The independent interest setting function was placed in the BoM from its inception because normally central banks have to be seen to be above the diktats of Ministries of Finance for them to be nationally and internationally credible. As they don’t borrow from the market, central banks are inherently best placed not to seek to influence the interest rate structure with a view to lowering their interest rate burden on debt in their own favour.

In contrast, governments have recourse to borrowing on their own account from markets; this makes them a player on the market and hence eminently ineligible to determine the interest rate structure whether directly or indirectly through the appointment of nominees charged to execute the inclination of the Ministry in the MPC. Unlike the central bank, Ministries of Finance may want to lower their debt servicing charge each time by constantly reducing interest rates in the country. This is a likely practice which is fully opposed to the principle of good governance, especially when it comes to the operation of the key institutions of the country.

This new amendment to the BoM Act makes inoperative clause 55 3 of the Act i.e., “In the discharge of its functions, the Committee [MPC] shall not be subject to the direction or control of any other person or authority”. As we know, the BoM has been resisting – and rightly so – directives from the Ministry to bring down interest rates during the past year and more, as it has the wider public interest at heart.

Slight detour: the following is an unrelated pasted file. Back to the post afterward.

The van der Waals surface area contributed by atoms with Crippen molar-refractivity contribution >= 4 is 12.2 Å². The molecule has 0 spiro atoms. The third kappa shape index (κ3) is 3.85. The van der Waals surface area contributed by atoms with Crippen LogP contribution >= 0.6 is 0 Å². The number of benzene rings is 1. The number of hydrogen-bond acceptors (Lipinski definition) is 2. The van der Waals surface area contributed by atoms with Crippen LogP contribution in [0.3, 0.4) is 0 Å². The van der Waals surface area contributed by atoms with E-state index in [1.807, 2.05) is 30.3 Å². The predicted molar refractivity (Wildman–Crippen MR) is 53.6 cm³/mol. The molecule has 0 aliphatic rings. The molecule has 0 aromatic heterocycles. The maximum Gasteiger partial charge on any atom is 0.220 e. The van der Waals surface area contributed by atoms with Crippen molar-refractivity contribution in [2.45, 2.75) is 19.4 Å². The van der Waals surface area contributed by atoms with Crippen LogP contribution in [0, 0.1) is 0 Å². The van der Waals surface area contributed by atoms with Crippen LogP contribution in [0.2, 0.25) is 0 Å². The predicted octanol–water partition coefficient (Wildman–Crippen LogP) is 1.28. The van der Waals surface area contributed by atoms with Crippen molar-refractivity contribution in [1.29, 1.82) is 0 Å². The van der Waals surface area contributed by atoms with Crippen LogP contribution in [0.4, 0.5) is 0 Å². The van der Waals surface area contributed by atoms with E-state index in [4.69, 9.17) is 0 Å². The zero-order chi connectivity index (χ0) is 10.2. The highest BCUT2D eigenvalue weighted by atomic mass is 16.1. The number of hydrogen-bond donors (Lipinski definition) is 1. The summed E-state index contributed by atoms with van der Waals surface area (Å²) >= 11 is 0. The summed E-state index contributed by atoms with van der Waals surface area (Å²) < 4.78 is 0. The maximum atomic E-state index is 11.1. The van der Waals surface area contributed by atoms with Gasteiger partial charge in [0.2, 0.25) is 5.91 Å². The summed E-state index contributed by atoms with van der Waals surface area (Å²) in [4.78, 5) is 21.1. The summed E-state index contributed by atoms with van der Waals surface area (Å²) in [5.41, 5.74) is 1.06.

When the Ministry of Finance will have virtually amalgamated with itself the MPC, after this amendment, the BoM (which has had an arduous time confronting at least one previous Finance Minister all out in favour of private sector hawks) will be yet another bastion of public resistance to fall at the call of what is called ‘Gros Capital’ in this country. It will be reduced to doing the bidding of the Ministry of Finance in its key decision-making policy without actually being physically absorbed in it. Such is the power of ‘Gros Capital’!

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Is the proposed High Court of Appeal to stand as an obstacle to making appeals to the Privy Council?

Information is circulating to the effect that the Supreme Court will have a distinct high court of Appeal to listen to appeals against judgements given out by judges. We don’t have details for now but it appears that judges who sit in the ordinary business of the Supreme Court or have responsibility for taking on cases coming to the court would be entitled to preside over the proposed appellate court.